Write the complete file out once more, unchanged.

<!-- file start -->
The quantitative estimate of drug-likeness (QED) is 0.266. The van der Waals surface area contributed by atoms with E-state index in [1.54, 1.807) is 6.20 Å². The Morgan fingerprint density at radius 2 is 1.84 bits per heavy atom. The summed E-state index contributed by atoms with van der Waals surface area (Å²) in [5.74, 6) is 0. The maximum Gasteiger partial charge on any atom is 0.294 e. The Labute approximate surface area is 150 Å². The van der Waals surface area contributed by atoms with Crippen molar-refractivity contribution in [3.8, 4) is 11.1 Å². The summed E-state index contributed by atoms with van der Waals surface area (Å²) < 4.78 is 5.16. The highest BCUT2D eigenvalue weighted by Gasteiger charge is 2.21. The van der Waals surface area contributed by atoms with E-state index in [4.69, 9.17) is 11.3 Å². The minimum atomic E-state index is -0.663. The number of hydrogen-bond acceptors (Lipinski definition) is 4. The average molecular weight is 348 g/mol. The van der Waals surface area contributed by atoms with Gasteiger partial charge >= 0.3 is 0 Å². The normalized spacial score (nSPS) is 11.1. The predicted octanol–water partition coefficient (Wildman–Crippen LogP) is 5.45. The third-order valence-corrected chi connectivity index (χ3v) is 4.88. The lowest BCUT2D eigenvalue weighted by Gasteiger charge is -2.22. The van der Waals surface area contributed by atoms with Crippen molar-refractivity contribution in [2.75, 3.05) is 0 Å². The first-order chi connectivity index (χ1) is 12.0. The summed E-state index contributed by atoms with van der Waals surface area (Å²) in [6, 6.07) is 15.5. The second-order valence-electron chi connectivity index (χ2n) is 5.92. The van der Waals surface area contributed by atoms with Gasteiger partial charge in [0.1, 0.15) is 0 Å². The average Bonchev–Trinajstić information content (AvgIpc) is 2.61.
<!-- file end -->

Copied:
The quantitative estimate of drug-likeness (QED) is 0.266. The van der Waals surface area contributed by atoms with E-state index in [1.54, 1.807) is 6.20 Å². The Morgan fingerprint density at radius 2 is 1.84 bits per heavy atom. The summed E-state index contributed by atoms with van der Waals surface area (Å²) in [5.74, 6) is 0. The maximum Gasteiger partial charge on any atom is 0.294 e. The Labute approximate surface area is 150 Å². The van der Waals surface area contributed by atoms with Crippen molar-refractivity contribution in [3.8, 4) is 11.1 Å². The summed E-state index contributed by atoms with van der Waals surface area (Å²) < 4.78 is 5.16. The highest BCUT2D eigenvalue weighted by Gasteiger charge is 2.21. The van der Waals surface area contributed by atoms with E-state index in [4.69, 9.17) is 11.3 Å². The minimum atomic E-state index is -0.663. The number of hydrogen-bond acceptors (Lipinski definition) is 4. The average molecular weight is 348 g/mol. The van der Waals surface area contributed by atoms with Gasteiger partial charge >= 0.3 is 0 Å². The normalized spacial score (nSPS) is 11.1. The predicted octanol–water partition coefficient (Wildman–Crippen LogP) is 5.45. The third-order valence-corrected chi connectivity index (χ3v) is 4.88. The lowest BCUT2D eigenvalue weighted by Gasteiger charge is -2.22. The van der Waals surface area contributed by atoms with Crippen molar-refractivity contribution in [2.75, 3.05) is 0 Å². The first-order chi connectivity index (χ1) is 12.0. The summed E-state index contributed by atoms with van der Waals surface area (Å²) in [6, 6.07) is 15.5. The second-order valence-electron chi connectivity index (χ2n) is 5.92. The van der Waals surface area contributed by atoms with Gasteiger partial charge in [0.1, 0.15) is 0 Å². The average Bonchev–Trinajstić information content (AvgIpc) is 2.61.